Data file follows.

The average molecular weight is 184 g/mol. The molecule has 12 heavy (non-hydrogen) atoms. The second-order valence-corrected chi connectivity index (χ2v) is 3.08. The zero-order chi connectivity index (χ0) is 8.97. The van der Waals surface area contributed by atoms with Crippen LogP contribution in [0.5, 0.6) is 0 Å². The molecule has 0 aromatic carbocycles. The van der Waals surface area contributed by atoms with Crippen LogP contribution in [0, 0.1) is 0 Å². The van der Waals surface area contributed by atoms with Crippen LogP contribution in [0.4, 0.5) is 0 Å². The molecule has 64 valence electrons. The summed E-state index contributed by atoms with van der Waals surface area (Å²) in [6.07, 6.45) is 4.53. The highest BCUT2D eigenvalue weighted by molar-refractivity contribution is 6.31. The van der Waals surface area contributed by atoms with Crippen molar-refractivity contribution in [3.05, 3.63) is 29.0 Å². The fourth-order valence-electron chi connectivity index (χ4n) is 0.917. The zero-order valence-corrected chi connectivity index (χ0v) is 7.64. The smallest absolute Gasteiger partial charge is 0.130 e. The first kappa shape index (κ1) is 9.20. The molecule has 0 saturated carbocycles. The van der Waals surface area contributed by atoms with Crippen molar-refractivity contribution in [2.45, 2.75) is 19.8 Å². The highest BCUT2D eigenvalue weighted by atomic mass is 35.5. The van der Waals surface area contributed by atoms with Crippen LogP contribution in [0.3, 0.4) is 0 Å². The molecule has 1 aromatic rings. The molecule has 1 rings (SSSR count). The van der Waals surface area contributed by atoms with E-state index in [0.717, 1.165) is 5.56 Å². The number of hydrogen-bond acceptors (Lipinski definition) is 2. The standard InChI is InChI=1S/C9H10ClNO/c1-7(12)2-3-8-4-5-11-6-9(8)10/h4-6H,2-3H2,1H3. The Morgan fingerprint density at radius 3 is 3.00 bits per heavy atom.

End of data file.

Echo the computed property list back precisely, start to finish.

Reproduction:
The average molecular weight is 184 g/mol. The molecule has 12 heavy (non-hydrogen) atoms. The second-order valence-corrected chi connectivity index (χ2v) is 3.08. The zero-order chi connectivity index (χ0) is 8.97. The van der Waals surface area contributed by atoms with Crippen LogP contribution in [0.5, 0.6) is 0 Å². The molecule has 0 aromatic carbocycles. The van der Waals surface area contributed by atoms with Crippen LogP contribution in [0, 0.1) is 0 Å². The van der Waals surface area contributed by atoms with Crippen LogP contribution in [0.4, 0.5) is 0 Å². The molecule has 64 valence electrons. The summed E-state index contributed by atoms with van der Waals surface area (Å²) in [6.07, 6.45) is 4.53. The highest BCUT2D eigenvalue weighted by molar-refractivity contribution is 6.31. The van der Waals surface area contributed by atoms with Crippen molar-refractivity contribution in [3.05, 3.63) is 29.0 Å². The fourth-order valence-electron chi connectivity index (χ4n) is 0.917. The zero-order valence-corrected chi connectivity index (χ0v) is 7.64. The smallest absolute Gasteiger partial charge is 0.130 e. The first kappa shape index (κ1) is 9.20. The molecule has 0 saturated carbocycles. The van der Waals surface area contributed by atoms with Crippen molar-refractivity contribution in [2.45, 2.75) is 19.8 Å². The highest BCUT2D eigenvalue weighted by atomic mass is 35.5. The van der Waals surface area contributed by atoms with Crippen LogP contribution in [0.3, 0.4) is 0 Å². The molecule has 1 aromatic rings. The molecule has 1 rings (SSSR count). The van der Waals surface area contributed by atoms with E-state index in [0.717, 1.165) is 5.56 Å². The number of hydrogen-bond acceptors (Lipinski definition) is 2. The standard InChI is InChI=1S/C9H10ClNO/c1-7(12)2-3-8-4-5-11-6-9(8)10/h4-6H,2-3H2,1H3. The Morgan fingerprint density at radius 3 is 3.00 bits per heavy atom.